Johannesburg - President Jacob Zuma was strongly urged to ban the Secrecy Bill and send it back to Parliament for reconsideration before the elections.

On Sunday, International Press Institute (IPI) executive director Alison Bethel McKenzie said it was not too late for Zuma to add his name and personal commitment to abolish the law.

Bethel McKenzie was speaking at the official opening of the institute’s 63rd World Congress in Cape Town.

“Doing so is not just important to South Africa, it is important to all of Africa and beyond because it sends the message that Africans can be global leaders on this issue… as Ghana did when it abolished criminal defamation more than a decade ago,” said McKenzie.

In her formal report to the congress on the state of press freedom worldwide, she told delegates how journalists had come under siege throughout the world.

She said Somalia remained Africa’s most dangerous country for journalists.

Twenty-four journalists have been killed in Somalia since the start of 2012.

“Meanwhile, Eritrea dictator (Isaias Afwerki) has locked away journalists and thrown away the key… some colleagues have languished in prisons for years. Some have died in confinement,” her report said.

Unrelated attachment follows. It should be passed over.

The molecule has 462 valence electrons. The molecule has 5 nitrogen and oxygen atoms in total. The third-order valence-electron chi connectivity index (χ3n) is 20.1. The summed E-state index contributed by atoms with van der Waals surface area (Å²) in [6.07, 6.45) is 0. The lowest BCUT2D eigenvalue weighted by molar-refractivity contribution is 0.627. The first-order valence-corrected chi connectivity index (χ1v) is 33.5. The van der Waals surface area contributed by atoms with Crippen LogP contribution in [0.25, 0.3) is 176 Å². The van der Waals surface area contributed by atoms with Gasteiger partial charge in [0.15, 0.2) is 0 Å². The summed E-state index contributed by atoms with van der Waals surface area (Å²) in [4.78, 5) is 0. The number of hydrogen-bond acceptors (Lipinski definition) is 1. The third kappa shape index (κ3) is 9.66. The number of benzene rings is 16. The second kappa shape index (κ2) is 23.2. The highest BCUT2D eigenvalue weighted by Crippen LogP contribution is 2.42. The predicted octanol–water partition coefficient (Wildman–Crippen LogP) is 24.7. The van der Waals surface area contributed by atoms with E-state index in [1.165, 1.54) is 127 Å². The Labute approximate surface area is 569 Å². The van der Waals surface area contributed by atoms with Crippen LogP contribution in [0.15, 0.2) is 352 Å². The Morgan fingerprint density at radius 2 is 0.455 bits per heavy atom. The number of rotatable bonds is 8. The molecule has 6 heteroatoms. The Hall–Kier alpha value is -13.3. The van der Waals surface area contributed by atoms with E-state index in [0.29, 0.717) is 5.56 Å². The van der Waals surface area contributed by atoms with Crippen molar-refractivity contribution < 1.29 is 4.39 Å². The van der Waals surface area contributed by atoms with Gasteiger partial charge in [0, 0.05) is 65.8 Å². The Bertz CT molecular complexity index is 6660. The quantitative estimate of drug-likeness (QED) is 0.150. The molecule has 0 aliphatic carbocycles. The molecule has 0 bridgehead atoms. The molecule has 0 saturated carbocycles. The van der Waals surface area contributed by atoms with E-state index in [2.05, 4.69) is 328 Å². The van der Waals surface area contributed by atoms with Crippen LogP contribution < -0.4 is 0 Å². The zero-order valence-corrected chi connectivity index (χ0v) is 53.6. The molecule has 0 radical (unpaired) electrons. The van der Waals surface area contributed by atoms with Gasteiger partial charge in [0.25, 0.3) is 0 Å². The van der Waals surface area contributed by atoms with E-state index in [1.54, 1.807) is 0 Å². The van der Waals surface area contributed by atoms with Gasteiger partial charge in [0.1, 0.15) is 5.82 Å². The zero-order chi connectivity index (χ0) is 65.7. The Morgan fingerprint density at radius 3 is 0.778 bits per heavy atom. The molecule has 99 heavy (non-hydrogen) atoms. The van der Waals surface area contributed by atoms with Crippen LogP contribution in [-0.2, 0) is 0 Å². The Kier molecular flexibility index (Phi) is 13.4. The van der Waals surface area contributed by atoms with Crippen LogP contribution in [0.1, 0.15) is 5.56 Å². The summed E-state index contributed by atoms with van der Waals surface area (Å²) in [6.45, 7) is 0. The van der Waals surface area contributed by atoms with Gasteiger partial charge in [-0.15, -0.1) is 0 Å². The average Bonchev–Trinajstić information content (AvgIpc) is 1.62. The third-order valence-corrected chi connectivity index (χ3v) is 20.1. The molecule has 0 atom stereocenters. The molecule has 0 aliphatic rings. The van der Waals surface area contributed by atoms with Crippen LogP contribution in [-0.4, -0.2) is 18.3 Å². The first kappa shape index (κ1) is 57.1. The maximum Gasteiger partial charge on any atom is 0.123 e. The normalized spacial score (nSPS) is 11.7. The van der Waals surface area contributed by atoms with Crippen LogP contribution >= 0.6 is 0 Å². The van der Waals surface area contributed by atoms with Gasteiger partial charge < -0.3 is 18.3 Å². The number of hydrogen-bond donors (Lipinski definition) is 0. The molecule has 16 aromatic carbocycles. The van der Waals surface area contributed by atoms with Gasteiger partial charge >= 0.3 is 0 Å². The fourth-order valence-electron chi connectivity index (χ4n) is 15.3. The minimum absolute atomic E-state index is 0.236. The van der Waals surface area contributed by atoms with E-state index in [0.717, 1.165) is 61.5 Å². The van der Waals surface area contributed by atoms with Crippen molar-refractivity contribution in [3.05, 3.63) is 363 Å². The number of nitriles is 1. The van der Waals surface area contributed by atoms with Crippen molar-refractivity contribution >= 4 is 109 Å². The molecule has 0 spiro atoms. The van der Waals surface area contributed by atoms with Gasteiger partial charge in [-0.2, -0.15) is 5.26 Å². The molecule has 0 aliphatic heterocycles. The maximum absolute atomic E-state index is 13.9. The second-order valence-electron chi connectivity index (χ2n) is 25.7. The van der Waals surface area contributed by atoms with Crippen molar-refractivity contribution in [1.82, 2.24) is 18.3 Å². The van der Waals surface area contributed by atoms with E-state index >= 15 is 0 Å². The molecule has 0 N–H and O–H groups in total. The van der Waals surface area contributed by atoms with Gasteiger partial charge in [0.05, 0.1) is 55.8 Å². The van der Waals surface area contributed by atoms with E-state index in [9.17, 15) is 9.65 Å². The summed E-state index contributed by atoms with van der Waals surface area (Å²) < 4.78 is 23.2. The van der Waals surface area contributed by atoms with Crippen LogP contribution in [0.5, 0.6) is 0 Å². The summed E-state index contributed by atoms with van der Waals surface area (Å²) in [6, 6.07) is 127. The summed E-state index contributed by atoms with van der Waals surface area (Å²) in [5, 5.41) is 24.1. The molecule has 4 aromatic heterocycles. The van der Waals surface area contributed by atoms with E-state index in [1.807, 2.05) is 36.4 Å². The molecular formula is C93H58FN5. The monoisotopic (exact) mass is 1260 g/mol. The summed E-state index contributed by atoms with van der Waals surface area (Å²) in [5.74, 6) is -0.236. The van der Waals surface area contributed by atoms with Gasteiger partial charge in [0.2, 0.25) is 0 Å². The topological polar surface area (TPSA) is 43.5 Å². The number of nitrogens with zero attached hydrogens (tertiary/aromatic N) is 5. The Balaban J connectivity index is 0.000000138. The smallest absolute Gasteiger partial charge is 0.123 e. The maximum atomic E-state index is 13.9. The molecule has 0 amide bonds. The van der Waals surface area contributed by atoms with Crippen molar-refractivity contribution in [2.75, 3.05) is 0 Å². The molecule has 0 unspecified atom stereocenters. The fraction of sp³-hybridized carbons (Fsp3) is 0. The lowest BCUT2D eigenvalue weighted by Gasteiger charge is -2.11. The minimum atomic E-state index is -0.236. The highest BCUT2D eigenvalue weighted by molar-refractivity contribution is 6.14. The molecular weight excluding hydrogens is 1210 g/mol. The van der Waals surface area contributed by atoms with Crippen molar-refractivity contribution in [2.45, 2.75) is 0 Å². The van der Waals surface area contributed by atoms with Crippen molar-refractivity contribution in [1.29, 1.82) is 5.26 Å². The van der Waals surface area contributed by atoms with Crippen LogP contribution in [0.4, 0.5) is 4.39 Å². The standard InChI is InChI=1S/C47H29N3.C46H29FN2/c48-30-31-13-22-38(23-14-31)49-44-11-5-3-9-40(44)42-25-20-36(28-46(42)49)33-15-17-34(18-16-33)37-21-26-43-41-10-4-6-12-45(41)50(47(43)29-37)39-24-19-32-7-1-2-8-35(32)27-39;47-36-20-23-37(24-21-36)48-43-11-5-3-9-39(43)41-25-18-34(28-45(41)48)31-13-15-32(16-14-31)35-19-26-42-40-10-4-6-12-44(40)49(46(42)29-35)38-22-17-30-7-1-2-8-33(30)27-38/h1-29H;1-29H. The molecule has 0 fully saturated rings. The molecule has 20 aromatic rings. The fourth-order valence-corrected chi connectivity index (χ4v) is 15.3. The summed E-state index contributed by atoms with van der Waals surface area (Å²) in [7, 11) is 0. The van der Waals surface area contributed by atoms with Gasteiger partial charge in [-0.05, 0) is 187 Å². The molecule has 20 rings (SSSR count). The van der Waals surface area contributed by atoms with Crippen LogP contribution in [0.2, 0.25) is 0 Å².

She also highlighted her recent visit to Ethiopia, where five journalists are imprisoned on terrorism charges.

“When we were there last November, these journalists were being denied access to their lawyers, friends and colleagues. One of them, a courageous young woman named Reeyot Alemu, is battling breast cancer from her prison cell.

“Her struggle and that of her colleagues – Solomon Kebede, Wubset Taye, Eskinder Nega and Yusuf Getachew – brought tears to the eyes of our members, who spoke with those closest to them.”

She said journalism remained a profoundly dangerous profession. “IPI tracked 119 journalists killed in the line of duty… a slight decline from the 133 who died in 2012, but nonetheless an appalling toll.”

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The Star